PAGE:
Any football fan who’s watched Jim and John Harbaugh on the sidelines — Jim’s flailing arms and stomping feet, the mini-dramas of emotion washing over John’s face — can imagine what these two National Football League coaches were like as kids, and feel sorry for their parents. As it happens, their dad, Jack, was a college coach and is beaming with pride these days at the thought of his boys, now 49 and 50, squaring off in the Super Bowl.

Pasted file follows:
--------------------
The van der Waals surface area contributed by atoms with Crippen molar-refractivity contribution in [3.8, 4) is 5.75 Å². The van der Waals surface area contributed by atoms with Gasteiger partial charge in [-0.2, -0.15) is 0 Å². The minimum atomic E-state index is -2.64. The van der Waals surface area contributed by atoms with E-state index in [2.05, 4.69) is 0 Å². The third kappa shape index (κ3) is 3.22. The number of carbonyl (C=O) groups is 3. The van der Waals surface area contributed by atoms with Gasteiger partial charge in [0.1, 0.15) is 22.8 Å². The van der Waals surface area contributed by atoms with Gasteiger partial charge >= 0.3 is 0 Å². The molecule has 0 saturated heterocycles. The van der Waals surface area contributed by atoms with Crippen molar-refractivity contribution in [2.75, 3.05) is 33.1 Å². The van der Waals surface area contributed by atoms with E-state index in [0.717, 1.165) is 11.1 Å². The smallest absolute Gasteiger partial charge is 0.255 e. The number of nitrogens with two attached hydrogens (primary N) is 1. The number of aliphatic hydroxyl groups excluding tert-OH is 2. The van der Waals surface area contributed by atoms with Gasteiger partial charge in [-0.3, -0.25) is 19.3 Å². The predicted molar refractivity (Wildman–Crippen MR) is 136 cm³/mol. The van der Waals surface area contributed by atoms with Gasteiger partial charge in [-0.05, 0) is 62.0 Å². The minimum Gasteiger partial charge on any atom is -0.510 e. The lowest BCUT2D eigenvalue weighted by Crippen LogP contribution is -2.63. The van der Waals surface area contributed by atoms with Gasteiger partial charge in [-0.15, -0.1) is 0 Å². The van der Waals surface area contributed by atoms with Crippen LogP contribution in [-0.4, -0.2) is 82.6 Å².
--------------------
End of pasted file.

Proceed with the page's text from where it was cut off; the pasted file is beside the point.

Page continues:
Of course, the game might strike some different emotions for brothers across the nation, many of them watching at home and fighting over who gets the last chicken wing. Of all the relationships that are said to motivate powerfully driven men — supportive wives, hard-charging dads — fraternal rivalry gets relatively little ink. But tell that to John Harbaugh, who watched his one-year-younger brother play quarterback for Michigan in the Rose Bowl and go on to a 14-year NFL career, while John began mapping out plays for other athletes. Think John might consider it poetic justice to be the first Harbaugh to win a Super Bowl? If so, lots of guys, from 8 to 80, will be able to relate. So will their brothers.